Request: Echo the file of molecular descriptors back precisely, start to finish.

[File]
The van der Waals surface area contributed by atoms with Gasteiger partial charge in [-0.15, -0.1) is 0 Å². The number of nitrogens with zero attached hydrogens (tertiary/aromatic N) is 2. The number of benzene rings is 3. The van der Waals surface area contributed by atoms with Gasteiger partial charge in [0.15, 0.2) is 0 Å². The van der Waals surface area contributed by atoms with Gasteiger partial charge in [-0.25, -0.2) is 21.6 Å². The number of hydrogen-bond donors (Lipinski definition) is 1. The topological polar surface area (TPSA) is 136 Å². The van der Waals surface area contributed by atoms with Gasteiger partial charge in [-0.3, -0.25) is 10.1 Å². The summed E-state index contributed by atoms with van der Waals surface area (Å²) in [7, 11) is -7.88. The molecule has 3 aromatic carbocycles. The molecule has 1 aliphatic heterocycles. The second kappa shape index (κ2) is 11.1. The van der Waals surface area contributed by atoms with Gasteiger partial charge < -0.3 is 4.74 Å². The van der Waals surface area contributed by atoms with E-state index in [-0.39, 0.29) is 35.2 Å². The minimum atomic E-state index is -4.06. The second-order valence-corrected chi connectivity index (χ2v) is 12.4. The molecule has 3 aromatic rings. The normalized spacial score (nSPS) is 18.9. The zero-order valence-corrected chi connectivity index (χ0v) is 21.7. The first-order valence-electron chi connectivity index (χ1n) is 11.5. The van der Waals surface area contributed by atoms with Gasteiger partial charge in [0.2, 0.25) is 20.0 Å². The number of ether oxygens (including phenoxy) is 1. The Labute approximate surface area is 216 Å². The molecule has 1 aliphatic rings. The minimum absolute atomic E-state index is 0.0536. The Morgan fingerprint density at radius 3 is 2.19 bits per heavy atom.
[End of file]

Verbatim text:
The van der Waals surface area contributed by atoms with Gasteiger partial charge in [-0.15, -0.1) is 0 Å². The number of nitrogens with zero attached hydrogens (tertiary/aromatic N) is 2. The number of benzene rings is 3. The van der Waals surface area contributed by atoms with Gasteiger partial charge in [0.15, 0.2) is 0 Å². The van der Waals surface area contributed by atoms with Gasteiger partial charge in [-0.25, -0.2) is 21.6 Å². The number of hydrogen-bond donors (Lipinski definition) is 1. The topological polar surface area (TPSA) is 136 Å². The van der Waals surface area contributed by atoms with Gasteiger partial charge in [-0.3, -0.25) is 10.1 Å². The summed E-state index contributed by atoms with van der Waals surface area (Å²) in [7, 11) is -7.88. The molecule has 3 aromatic carbocycles. The molecule has 1 aliphatic heterocycles. The second kappa shape index (κ2) is 11.1. The van der Waals surface area contributed by atoms with Gasteiger partial charge < -0.3 is 4.74 Å². The van der Waals surface area contributed by atoms with E-state index in [-0.39, 0.29) is 35.2 Å². The minimum atomic E-state index is -4.06. The second-order valence-corrected chi connectivity index (χ2v) is 12.4. The molecule has 3 aromatic rings. The normalized spacial score (nSPS) is 18.9. The zero-order valence-corrected chi connectivity index (χ0v) is 21.7. The first-order valence-electron chi connectivity index (χ1n) is 11.5. The van der Waals surface area contributed by atoms with Gasteiger partial charge in [0.2, 0.25) is 20.0 Å². The number of ether oxygens (including phenoxy) is 1. The Labute approximate surface area is 216 Å². The molecule has 1 aliphatic rings. The minimum absolute atomic E-state index is 0.0536. The Morgan fingerprint density at radius 3 is 2.19 bits per heavy atom.